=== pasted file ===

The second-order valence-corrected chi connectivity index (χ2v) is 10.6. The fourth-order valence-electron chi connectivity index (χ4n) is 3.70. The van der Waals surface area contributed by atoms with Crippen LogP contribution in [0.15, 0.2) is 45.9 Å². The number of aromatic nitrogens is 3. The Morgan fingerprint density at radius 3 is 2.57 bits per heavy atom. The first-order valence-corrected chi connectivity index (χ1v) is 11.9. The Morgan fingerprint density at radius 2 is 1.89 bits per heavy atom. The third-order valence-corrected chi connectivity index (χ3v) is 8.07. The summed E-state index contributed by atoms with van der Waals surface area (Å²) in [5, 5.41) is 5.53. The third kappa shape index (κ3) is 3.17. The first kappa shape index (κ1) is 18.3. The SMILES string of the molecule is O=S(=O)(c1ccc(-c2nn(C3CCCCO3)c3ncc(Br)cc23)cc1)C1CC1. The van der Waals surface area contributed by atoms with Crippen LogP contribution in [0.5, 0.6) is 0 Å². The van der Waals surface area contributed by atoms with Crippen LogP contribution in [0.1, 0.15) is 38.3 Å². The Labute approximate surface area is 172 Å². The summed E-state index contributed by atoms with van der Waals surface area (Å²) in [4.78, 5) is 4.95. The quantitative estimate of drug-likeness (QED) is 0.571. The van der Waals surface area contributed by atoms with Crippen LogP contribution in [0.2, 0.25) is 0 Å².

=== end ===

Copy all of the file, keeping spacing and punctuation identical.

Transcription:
The second-order valence-corrected chi connectivity index (χ2v) is 10.6. The fourth-order valence-electron chi connectivity index (χ4n) is 3.70. The van der Waals surface area contributed by atoms with Crippen LogP contribution in [0.15, 0.2) is 45.9 Å². The number of aromatic nitrogens is 3. The Morgan fingerprint density at radius 3 is 2.57 bits per heavy atom. The first-order valence-corrected chi connectivity index (χ1v) is 11.9. The Morgan fingerprint density at radius 2 is 1.89 bits per heavy atom. The third-order valence-corrected chi connectivity index (χ3v) is 8.07. The summed E-state index contributed by atoms with van der Waals surface area (Å²) in [5, 5.41) is 5.53. The third kappa shape index (κ3) is 3.17. The first kappa shape index (κ1) is 18.3. The SMILES string of the molecule is O=S(=O)(c1ccc(-c2nn(C3CCCCO3)c3ncc(Br)cc23)cc1)C1CC1. The van der Waals surface area contributed by atoms with Crippen LogP contribution in [0.5, 0.6) is 0 Å². The van der Waals surface area contributed by atoms with Crippen LogP contribution in [0.1, 0.15) is 38.3 Å². The Labute approximate surface area is 172 Å². The summed E-state index contributed by atoms with van der Waals surface area (Å²) in [4.78, 5) is 4.95. The quantitative estimate of drug-likeness (QED) is 0.571. The van der Waals surface area contributed by atoms with Crippen LogP contribution in [0.2, 0.25) is 0 Å².